Spring 2012

Words for the Wild

Promoting Conservation and Student Careers Through Creative Writing

Corey Lewis English Professor Corey Lewis emphasizes creative writing and environmental literature with his students.

In my field—environmental literature and writing—we commonly see a link between our love of words and our love of the natural world. This field—called ecocriticism, or literary ecology—arose during the 1990s because of the significant impact that environmental writers were beginning to exert on our literary tradition and our larger culture, and it has led to innovations in both teaching and publishing.

Although I could concoct a properly impressive, but highly fictional, story about how I came to be an ecocritic and environmental writer, the unvarnished truth is: ever since I was a little kid, I liked getting lost in the woods and coming home to tell stories about it later. For most of us who love the outdoors—whether we hunt, fish, hike, backpack, peak bag, rock climb, or bird watch—we love swapping stories about being in the backcountry just as much as we love being out there. Whether it’s sitting around a campfire, perched on a barstool, or curled up on a couch, we savor those words and stories that reconnect us with that wild world. So my most recent professional project—editing and publishing “The Pacific Crest Trailside Reader,” an anthology of stories about hiking the Pacific Crest Trail—was also a personal one, a project that has not only connected me to my own personal history but also much more deeply with the Humboldt State community.

When I came to Humboldt State in 2005, I already had established a close connection to the Pacific Crest Trail. The 2,650-mile-long trail runs from Mexico to Canada, following the high lines of the Sierra, Klamaths and Cascades through California, Oregon, and Washington. For years I had been working with trail crews on the PCT and teaching classes in environmental writing along its length, and wrote my first book, “Reading the Trail,” about these experiences. I did not, however, hit upon the idea for producing a collection of stories about the PCT until I met Rees Hughes, a colleague here at HSU, and another lover of the PCT. Rees and I worked together at the time, supervising HOWL, HSU’s outdoor orientation program for incoming freshman, when he suggested the collaboration and the idea for “The Pacific Crest Trailside Reader” was born.

The Pacific Crest Trailside Reader

Rees and I decided to organize the collection geographically, so that the stories start in the south (just as most PCT hikers do) and move north, with each story and its location on the trail identified. In order to keep pack weight down, and to follow the precedent set by the PCT Guidebooks, we decided to publish the collection in two volumes: one for California, and one for Oregon and Washington. And, in order to adequately cover the trail and its long history, we decided to include three types of stories: first, what we call boot-tested trail tales, these are real stories of people hiking the PCT, stories of hardship and rescue, and tales of wildlife and wild weather; second, historical accounts of immigrants and early explorers in the region, such as the Donner party’s ill-fated expedition or Wasco creation stories; and third, selections from well-known regional writers like John Muir, Mary Austin, Gary Snyder and others.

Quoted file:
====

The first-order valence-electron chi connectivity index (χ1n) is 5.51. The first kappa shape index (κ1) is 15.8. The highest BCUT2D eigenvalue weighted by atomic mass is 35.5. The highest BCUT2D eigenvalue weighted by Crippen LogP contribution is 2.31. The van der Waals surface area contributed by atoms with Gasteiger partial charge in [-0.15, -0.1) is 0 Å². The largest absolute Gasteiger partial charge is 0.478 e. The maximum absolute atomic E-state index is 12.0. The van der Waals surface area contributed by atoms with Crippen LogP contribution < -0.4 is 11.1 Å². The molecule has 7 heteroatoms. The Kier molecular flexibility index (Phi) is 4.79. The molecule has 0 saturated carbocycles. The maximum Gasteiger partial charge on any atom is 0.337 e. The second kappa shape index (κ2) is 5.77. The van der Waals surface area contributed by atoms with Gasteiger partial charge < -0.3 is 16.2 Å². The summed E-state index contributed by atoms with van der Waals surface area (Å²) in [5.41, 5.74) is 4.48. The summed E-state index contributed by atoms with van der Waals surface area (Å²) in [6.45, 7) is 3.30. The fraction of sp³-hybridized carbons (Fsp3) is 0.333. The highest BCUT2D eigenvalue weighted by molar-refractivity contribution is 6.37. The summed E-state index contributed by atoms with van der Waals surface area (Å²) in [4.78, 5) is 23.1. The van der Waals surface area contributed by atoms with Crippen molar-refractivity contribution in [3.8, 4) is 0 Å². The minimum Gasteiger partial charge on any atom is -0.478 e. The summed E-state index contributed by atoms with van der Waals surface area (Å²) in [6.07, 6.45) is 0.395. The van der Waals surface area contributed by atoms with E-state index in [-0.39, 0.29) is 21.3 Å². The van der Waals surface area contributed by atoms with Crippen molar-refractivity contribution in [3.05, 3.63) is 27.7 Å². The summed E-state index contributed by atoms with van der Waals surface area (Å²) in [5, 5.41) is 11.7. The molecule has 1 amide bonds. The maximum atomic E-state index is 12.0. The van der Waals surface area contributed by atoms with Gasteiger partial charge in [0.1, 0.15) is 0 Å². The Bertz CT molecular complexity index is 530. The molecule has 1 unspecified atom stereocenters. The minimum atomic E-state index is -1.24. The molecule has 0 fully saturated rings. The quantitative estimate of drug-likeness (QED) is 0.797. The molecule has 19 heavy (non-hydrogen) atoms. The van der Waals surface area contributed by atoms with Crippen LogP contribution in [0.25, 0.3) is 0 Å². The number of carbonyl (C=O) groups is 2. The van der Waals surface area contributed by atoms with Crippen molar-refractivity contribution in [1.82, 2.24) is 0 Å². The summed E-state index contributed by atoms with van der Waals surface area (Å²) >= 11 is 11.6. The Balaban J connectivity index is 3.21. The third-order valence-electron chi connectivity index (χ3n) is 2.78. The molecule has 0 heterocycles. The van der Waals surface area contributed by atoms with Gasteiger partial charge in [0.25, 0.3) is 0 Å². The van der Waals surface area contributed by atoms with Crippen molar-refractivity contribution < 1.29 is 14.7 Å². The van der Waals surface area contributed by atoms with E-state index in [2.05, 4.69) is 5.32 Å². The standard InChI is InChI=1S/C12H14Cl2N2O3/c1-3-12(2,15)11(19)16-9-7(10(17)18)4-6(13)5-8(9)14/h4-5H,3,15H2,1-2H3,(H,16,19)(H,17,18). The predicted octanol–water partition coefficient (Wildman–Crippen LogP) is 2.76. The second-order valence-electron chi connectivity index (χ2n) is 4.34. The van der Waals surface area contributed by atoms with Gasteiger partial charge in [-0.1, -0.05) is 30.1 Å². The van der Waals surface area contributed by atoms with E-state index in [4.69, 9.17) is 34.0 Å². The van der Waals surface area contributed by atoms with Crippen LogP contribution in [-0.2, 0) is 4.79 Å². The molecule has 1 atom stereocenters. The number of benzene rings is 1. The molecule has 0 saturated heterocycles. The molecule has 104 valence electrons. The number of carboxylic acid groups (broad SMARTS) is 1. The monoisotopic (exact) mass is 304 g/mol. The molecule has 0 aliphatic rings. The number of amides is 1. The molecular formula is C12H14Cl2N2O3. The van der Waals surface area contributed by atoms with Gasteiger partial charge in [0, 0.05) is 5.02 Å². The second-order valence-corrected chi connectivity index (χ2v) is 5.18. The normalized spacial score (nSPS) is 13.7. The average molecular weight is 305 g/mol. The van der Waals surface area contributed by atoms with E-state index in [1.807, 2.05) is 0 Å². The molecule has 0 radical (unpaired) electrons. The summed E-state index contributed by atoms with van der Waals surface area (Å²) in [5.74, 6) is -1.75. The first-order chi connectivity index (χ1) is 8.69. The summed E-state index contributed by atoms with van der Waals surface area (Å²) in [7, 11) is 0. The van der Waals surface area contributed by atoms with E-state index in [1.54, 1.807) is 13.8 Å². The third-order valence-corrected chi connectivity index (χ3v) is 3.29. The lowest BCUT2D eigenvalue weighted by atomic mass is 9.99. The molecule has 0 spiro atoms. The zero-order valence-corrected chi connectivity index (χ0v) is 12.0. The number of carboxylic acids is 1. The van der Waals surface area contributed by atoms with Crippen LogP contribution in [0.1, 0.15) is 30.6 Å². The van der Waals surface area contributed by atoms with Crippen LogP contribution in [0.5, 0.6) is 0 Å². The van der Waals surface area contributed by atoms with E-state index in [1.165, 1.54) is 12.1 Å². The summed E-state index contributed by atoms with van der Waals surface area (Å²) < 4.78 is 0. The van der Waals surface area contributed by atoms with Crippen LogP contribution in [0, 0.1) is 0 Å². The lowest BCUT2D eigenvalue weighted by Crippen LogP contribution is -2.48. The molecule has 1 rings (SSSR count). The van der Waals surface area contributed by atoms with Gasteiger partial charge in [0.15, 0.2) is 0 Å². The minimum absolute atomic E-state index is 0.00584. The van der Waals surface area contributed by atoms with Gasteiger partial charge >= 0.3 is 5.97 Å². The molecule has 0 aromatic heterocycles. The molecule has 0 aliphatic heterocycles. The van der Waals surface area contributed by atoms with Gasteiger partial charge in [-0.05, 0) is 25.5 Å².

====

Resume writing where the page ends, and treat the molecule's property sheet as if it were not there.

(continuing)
Rees Hughes Co-editor Rees Hughes scales the tallest peak along the Pacific Crest Trail.

We wanted to create a literary testament to the trail, something that could capture the significant meaning it has had in many of our lives. So we sent out calls for submissions to writing groups and hiking organizations; we sifted through volumes of historical accounts of exploration and regional writing. And, we identified HSU faculty and students who could contribute to the collection, colleagues such as Walker Abel, Director of the Sierra Institute, and Professor Jim Dodge, author of “Fup,” “Rain on the River” and other works. We were fortunate enough to have our own talented pool of student writers here at HSU, those with the backcountry ability and writing experience required for the project, and were able to assign each a specific section of the trail to go hike and write about. This allowed us to get better geographic coverage of every section of the trail, and to promote our deserving students and their writing through publication. Five HSU alumni have pieces in the collection: Ryan Forsythe, Mike Cipra, Chris Hall, Amanda Carter and Anicca Cox.

In addition to promoting the writing of our graduates and colleagues, we wanted our stories to give back to the trail itself, so the profits from the sales of the books are all going to the protection and preservation of the PCT. Rees and I, and all of our HSU authors, invite you to pick up a copy of “The Pacific Crest Trailside Reader” and to join us on a variety of backcountry adventures that can be taken from the comfort of your own home, and that give a little something back to HSU and the wild western mountains we all love.